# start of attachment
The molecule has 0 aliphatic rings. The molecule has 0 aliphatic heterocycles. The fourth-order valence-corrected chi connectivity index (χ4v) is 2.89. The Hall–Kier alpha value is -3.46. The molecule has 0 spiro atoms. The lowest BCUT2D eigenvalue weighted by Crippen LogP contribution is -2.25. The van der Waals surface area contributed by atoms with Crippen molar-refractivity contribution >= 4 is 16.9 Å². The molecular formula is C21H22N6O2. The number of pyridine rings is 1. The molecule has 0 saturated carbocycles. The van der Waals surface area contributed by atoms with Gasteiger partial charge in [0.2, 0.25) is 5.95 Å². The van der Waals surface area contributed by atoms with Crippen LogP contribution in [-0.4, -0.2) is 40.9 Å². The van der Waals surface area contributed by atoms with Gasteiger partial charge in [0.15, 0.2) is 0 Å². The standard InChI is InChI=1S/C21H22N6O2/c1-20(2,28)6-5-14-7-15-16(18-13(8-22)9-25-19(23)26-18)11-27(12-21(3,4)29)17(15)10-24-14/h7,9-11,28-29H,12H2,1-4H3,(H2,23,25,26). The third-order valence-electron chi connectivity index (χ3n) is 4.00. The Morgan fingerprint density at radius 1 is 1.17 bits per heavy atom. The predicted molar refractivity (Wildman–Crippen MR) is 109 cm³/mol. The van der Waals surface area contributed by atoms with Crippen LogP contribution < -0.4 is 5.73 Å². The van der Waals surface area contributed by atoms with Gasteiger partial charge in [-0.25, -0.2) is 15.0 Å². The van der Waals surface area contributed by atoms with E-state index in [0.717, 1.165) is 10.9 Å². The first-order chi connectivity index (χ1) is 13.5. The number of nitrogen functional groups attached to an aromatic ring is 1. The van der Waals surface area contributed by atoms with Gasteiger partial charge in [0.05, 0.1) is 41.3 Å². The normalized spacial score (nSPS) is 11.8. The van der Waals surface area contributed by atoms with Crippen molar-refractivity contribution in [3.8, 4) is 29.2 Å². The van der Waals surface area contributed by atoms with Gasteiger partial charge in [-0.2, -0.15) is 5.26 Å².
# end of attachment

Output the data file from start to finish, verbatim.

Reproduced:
The molecule has 0 aliphatic rings. The molecule has 0 aliphatic heterocycles. The fourth-order valence-corrected chi connectivity index (χ4v) is 2.89. The Hall–Kier alpha value is -3.46. The molecule has 0 spiro atoms. The lowest BCUT2D eigenvalue weighted by Crippen LogP contribution is -2.25. The van der Waals surface area contributed by atoms with Crippen molar-refractivity contribution >= 4 is 16.9 Å². The molecular formula is C21H22N6O2. The number of pyridine rings is 1. The molecule has 0 saturated carbocycles. The van der Waals surface area contributed by atoms with Gasteiger partial charge in [0.2, 0.25) is 5.95 Å². The van der Waals surface area contributed by atoms with Crippen LogP contribution in [-0.4, -0.2) is 40.9 Å². The van der Waals surface area contributed by atoms with Gasteiger partial charge in [0.15, 0.2) is 0 Å². The standard InChI is InChI=1S/C21H22N6O2/c1-20(2,28)6-5-14-7-15-16(18-13(8-22)9-25-19(23)26-18)11-27(12-21(3,4)29)17(15)10-24-14/h7,9-11,28-29H,12H2,1-4H3,(H2,23,25,26). The third-order valence-electron chi connectivity index (χ3n) is 4.00. The Morgan fingerprint density at radius 1 is 1.17 bits per heavy atom. The predicted molar refractivity (Wildman–Crippen MR) is 109 cm³/mol. The van der Waals surface area contributed by atoms with Crippen LogP contribution < -0.4 is 5.73 Å². The van der Waals surface area contributed by atoms with Gasteiger partial charge in [-0.25, -0.2) is 15.0 Å². The van der Waals surface area contributed by atoms with E-state index in [0.717, 1.165) is 10.9 Å². The first-order chi connectivity index (χ1) is 13.5. The number of nitrogen functional groups attached to an aromatic ring is 1. The van der Waals surface area contributed by atoms with Gasteiger partial charge in [0.05, 0.1) is 41.3 Å². The normalized spacial score (nSPS) is 11.8. The van der Waals surface area contributed by atoms with Crippen molar-refractivity contribution in [3.8, 4) is 29.2 Å². The van der Waals surface area contributed by atoms with Gasteiger partial charge in [-0.2, -0.15) is 5.26 Å².